In a year where he appeared in major roles in big-budget films such as “Dune” and critical darlings such as “The Card Counter,” Isaac’s turn as Levy will be most remembered as one of the strongest performances of 2021, a definitive example of emotional acting that pulls the very most out of a well-worn premise to become something that feels almost entirely new.

— Vincent Tran

Runner-up: Aaron Pierre, “The Underground Railroad” 

Barry Jenkins’ “The Underground Railroad” often allows itself the time to sit in the glow of some of the most visually arresting tableaux of the year. It’s accompanied by a consuming soundscape that makes the moments of portraiture — “moments where … standing in the spaces our ancestors stood, we had the feeling of seeing them, truly seeing them,” as Jenkins has said — all the more intimate. 

Aaron Pierre, who plays Caesar, delivers a performance that’s wrapped in the show’s golden-hour naturalism and the danger that underlies it at every turn. Pierre conveys great depth with what he’s given, and the quality of his turn as Caesar needs little explanation to be understood. He’s both monumental, a statuesque testament to Jenkins’s mission, and understated. It’s a calibrated mix of serene, organic observation and quiet tragedy. 

— Dominic Marziali

Best Actress in a Limited Series

Still from a Jessica Chastain television show

Courtesy: HBO

Winner: Jessica Chastain, “Scenes From a Marriage”

One of the most sultry, poignant and emotionally raw performances of 2021 came from none other than Jessica Chastain. Her leading role in the American adaptation of Swedish mini-series “Scenes from a Marriage” asked quite a lot of the actress, whose thoughtful and exhaustive offering was relied heavily upon by the series as a whole. 

For Chastain, who has churned out many powerful performances in recent years, this will certainly go down as one of her all-time best. She’s able to find such an intricate balance here, teetering between overly expressive melodrama and minimalistic apathy to find the perfect note in every scene. There’s an utter vastness to her emotional range on screen, and she leaves audiences with a stunningly acute understanding of her character, unachievable by any less astute performance.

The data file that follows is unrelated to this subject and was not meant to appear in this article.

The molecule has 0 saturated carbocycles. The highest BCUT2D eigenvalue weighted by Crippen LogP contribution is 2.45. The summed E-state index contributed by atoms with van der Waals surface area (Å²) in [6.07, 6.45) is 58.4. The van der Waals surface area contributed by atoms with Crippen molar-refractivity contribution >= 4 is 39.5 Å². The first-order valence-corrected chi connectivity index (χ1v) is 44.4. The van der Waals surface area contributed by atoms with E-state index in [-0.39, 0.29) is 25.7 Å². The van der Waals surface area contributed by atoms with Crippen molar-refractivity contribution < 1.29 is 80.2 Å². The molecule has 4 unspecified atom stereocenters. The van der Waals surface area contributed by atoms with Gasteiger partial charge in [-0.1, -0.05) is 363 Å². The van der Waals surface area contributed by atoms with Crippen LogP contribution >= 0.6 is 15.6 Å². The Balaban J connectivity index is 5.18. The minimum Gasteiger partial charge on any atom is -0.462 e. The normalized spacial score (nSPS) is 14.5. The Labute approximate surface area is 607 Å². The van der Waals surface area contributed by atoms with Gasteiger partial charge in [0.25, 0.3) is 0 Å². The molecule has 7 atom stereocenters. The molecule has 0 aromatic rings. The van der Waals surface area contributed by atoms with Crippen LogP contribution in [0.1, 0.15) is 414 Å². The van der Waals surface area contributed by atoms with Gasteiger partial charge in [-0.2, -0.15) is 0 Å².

These factors all culminate in what feels like a documentary-style look at a real person, not Chastain at all, going through an intensely jagged and taxing divorce process. We struggle with her, and we feel what she feels. These emotional states evoked by Chastain are as potent an actor could desire from their observers, signaling possibly the most prominent talent in the industry today. Her work here is a masterclass in capturing the realism and humanity in some of the most complex and enigmatic personas.

— Ryan Garay

Runner-up: Kate Winslet, “Mare of Easttown”

Without Kate Winslet’s performance as small-town Pennsylvania detective Mare Sheehan, “Mare of Easttown” would’ve faded into obscurity. Winslet elevates Mare above the cliche grizzled detective, adding levels of nuance and humanity that allow her relationship to the community to raise the stakes of her investigation. 

Where a multitude of male-centered detective stories paint love as a petty distraction from the real work, “Mare” puts the two forces in tension in a distinctive, emotionally impactful way. Mare is passionate about her work, but she also has a family and friends whom she loves deeply. Her love motivates her, but it also turns against her when the clues point close to home. We see all of Mare’s conflict and pain etched across Winslet’s face, offset by the soft counterpoint in moments where she bickers with her mother or comforts her daughter. Winslet’s performance has set the bar for future gumshoes who will follow in Mare’s footsteps.

— Matthew DuMont

Best Variety Talk Show

Still from John Oliver